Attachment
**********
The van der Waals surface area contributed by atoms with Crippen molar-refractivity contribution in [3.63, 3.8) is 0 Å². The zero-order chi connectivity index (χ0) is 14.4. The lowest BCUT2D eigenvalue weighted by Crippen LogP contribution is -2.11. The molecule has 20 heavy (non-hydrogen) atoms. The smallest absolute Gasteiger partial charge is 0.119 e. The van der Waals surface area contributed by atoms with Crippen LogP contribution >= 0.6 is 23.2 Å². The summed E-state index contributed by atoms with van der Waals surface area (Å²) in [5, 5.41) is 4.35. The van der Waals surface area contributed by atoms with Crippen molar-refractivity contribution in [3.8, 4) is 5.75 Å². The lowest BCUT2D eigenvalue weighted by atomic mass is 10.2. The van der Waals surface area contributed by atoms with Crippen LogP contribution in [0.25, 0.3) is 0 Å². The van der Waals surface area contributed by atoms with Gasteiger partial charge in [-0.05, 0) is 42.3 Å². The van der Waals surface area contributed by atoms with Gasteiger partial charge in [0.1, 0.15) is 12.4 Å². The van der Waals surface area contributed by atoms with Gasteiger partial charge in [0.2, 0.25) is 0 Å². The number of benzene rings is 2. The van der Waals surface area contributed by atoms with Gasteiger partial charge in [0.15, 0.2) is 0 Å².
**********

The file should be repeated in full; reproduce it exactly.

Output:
The van der Waals surface area contributed by atoms with Crippen molar-refractivity contribution in [3.63, 3.8) is 0 Å². The zero-order chi connectivity index (χ0) is 14.4. The lowest BCUT2D eigenvalue weighted by Crippen LogP contribution is -2.11. The molecule has 20 heavy (non-hydrogen) atoms. The smallest absolute Gasteiger partial charge is 0.119 e. The van der Waals surface area contributed by atoms with Crippen LogP contribution >= 0.6 is 23.2 Å². The summed E-state index contributed by atoms with van der Waals surface area (Å²) in [5, 5.41) is 4.35. The van der Waals surface area contributed by atoms with Crippen molar-refractivity contribution in [3.8, 4) is 5.75 Å². The lowest BCUT2D eigenvalue weighted by atomic mass is 10.2. The van der Waals surface area contributed by atoms with Crippen LogP contribution in [0.25, 0.3) is 0 Å². The van der Waals surface area contributed by atoms with Gasteiger partial charge in [-0.05, 0) is 42.3 Å². The van der Waals surface area contributed by atoms with Gasteiger partial charge in [0.1, 0.15) is 12.4 Å². The van der Waals surface area contributed by atoms with Gasteiger partial charge in [0.2, 0.25) is 0 Å². The number of benzene rings is 2. The van der Waals surface area contributed by atoms with Gasteiger partial charge in [0.15, 0.2) is 0 Å².